The first Carnegie Hall was finished and opened in 1891, and was commisioned by Steel magnate Andrew Carnegie (1835 to 1919) four years earlier.
Carnegie actually got the idea from Walter Damrosch, who wanted a place to house the two symphonies to which he belonged, the Symphony Society of New York, of which he was the conducter, and the Oratorio Society of New York. Both were founded years before by his grandfather.( The Carnegie Hall History Page)
The Carnegie Music Hall in Pittsburgh was originally opened in 1895 as
part of The Carnegie Institute. The Carnegie Institute housed the
aforementioned music hall, a fine arts gallery, a natural history museum
and a library containing a large collection of 17th and 18th century
books, donated by Julius D. Bernd (1830 to 1892).(The ABC's
of an Architectural Library in Pittsburgh)
<-- This is the New York Carnegie Music Hall, the first of many "Carnegies."
Paul worked at the music hall as an usher, but not for such a
proletarian reason as money. Paul worked there, not only because he needed
the money, which was the truth, but because the music uplifted his soul
and set it free. Paul dreamed of living in New York, because he believed
that he had somehow gotten into the wrong life. Paul felt that he was
above all of the rabble on Cordelia Street, and belonged on Park Avenue,
or one of the other "rich" streets of New York. The symphonies he heard
while ushering made Paul feel as if he were living the life in which he
felt he belonged. The "rapture" he discovered in the music, or even in the art
in the museum, raised Paul up beyond the lower middle class life to which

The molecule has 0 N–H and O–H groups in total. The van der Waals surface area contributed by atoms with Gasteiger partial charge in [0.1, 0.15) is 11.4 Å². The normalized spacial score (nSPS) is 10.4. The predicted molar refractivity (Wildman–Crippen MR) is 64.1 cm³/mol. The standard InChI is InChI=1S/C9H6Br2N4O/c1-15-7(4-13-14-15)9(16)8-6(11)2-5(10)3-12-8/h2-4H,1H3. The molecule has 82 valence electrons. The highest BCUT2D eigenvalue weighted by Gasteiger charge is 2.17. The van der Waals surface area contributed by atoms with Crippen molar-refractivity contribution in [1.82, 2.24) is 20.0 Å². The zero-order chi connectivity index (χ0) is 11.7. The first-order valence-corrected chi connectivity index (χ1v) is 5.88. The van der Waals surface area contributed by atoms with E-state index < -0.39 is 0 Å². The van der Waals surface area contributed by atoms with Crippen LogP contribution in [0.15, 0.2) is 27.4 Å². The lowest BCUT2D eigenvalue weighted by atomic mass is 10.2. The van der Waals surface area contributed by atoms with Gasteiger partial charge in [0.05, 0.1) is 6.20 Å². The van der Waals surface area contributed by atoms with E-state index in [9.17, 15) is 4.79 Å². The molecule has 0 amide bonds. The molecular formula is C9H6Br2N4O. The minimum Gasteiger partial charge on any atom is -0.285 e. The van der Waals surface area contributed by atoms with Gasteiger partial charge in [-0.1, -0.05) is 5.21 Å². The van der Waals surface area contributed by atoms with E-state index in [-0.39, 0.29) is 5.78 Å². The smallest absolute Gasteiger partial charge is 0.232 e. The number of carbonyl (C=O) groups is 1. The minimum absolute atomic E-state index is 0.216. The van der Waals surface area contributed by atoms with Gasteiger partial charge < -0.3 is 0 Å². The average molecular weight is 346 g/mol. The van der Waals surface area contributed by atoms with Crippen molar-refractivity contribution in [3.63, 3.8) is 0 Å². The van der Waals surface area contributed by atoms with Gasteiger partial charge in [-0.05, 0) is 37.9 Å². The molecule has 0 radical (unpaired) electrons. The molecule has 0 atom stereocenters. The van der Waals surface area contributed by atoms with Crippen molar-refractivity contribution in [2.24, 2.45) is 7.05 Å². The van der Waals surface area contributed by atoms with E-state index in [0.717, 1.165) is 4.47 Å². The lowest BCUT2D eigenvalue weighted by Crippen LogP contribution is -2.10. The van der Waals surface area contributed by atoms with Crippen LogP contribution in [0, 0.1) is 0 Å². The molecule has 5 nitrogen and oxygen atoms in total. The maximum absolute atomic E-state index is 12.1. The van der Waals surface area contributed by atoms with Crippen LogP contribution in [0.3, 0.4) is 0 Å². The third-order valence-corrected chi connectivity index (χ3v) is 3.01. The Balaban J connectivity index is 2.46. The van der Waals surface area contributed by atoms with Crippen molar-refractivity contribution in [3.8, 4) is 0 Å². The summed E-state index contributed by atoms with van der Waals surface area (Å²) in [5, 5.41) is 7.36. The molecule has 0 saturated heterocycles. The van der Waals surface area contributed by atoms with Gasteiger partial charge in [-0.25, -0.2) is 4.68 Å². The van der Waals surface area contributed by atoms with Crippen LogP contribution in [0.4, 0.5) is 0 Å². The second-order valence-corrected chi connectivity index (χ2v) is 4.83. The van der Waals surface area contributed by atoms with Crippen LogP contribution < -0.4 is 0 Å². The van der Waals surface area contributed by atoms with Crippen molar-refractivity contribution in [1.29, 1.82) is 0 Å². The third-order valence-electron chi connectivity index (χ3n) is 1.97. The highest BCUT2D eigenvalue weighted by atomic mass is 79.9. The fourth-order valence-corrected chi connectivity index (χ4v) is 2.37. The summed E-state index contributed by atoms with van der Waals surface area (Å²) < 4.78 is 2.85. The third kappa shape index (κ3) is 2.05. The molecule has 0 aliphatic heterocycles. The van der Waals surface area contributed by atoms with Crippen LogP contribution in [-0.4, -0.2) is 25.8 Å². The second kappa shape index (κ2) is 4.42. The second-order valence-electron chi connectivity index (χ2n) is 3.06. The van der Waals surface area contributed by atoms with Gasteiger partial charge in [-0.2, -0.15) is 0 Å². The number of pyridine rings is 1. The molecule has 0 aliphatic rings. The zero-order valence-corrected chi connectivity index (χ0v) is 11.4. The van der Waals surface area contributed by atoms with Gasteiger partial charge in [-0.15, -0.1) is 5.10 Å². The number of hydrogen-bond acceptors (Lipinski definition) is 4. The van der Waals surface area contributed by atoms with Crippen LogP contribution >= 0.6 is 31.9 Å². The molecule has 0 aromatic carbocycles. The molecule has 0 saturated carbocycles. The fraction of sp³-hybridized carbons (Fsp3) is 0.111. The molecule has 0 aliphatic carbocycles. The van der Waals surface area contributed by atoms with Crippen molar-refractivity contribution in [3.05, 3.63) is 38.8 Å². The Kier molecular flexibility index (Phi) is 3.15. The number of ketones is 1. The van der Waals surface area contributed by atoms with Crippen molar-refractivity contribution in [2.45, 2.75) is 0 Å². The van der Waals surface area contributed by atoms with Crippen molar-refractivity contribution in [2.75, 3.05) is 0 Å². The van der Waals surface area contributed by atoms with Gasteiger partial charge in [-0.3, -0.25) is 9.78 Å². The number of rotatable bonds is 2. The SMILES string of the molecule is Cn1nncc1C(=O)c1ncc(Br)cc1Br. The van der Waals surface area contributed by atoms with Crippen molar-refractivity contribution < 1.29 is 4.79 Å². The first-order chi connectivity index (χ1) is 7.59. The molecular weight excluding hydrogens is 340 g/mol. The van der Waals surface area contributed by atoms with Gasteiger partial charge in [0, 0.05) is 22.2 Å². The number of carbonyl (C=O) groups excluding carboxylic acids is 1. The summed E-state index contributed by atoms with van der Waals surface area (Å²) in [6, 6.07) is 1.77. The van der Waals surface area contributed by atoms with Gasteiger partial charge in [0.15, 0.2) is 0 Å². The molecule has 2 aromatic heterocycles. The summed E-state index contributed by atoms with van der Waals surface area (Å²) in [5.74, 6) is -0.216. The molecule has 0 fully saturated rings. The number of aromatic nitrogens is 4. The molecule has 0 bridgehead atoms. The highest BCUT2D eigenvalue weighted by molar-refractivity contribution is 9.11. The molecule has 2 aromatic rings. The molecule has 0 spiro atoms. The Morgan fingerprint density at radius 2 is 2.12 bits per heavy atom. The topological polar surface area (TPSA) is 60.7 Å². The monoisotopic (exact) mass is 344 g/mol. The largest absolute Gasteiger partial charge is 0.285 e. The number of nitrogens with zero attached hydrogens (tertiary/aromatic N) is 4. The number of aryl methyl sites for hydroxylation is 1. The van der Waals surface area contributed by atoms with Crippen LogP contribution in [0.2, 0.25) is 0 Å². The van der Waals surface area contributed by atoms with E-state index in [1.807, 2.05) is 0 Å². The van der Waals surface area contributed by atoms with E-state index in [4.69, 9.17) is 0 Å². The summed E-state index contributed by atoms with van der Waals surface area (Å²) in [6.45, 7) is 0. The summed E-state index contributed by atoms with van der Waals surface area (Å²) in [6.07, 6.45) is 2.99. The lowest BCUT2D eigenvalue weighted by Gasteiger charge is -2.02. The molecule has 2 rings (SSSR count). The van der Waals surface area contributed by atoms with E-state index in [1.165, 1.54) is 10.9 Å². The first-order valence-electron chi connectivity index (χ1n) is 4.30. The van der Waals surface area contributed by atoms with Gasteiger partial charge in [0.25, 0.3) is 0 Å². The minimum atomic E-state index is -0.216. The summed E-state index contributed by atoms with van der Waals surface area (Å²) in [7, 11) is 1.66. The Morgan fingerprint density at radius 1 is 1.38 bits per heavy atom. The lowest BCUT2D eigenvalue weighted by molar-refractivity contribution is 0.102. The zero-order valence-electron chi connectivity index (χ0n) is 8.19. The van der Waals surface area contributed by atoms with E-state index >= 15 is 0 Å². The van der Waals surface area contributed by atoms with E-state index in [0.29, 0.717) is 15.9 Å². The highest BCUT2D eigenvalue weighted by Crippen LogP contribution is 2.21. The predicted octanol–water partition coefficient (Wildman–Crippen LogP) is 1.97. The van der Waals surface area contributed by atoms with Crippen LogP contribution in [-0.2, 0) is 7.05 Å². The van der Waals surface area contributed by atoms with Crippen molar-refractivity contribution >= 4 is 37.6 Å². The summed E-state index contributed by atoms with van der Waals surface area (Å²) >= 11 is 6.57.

he had become accustomed.
Paul's soul was saved through the music and the acting. Because he was raised so high at work, his pit of a life grew even deeper when he had to go home to such despair after reaching such bliss. I believe that the music hall was a magic mirror foreshadowing the end of Paul's short life. When Paul stole the money from the firm and lived the good life in New York, he had reached the life he saw in his imagination, the bliss he felt in the Music Hall. But when the money ran dry, and his father came after him, it was like going home to the drudgery of Cordelia Street after the glamour, glitz, and glory of Carnegie Hall.
When Paul was faced with this reality, his heart reacted much the same
way that Lousie Mallard's did in "The Story of an Hour." His lows
seemed even lower after the wonder of New York City. His heart could not bear the
shock of such a dramatic change, much the same way that one's hands burn
when they are run under warm water after being out in the cold of Winter
for an hour. It broke his heart to realize that he could never live in
such splendor again, and that is why he threw himself in front of the
train. He could not live with such a large break in his heart.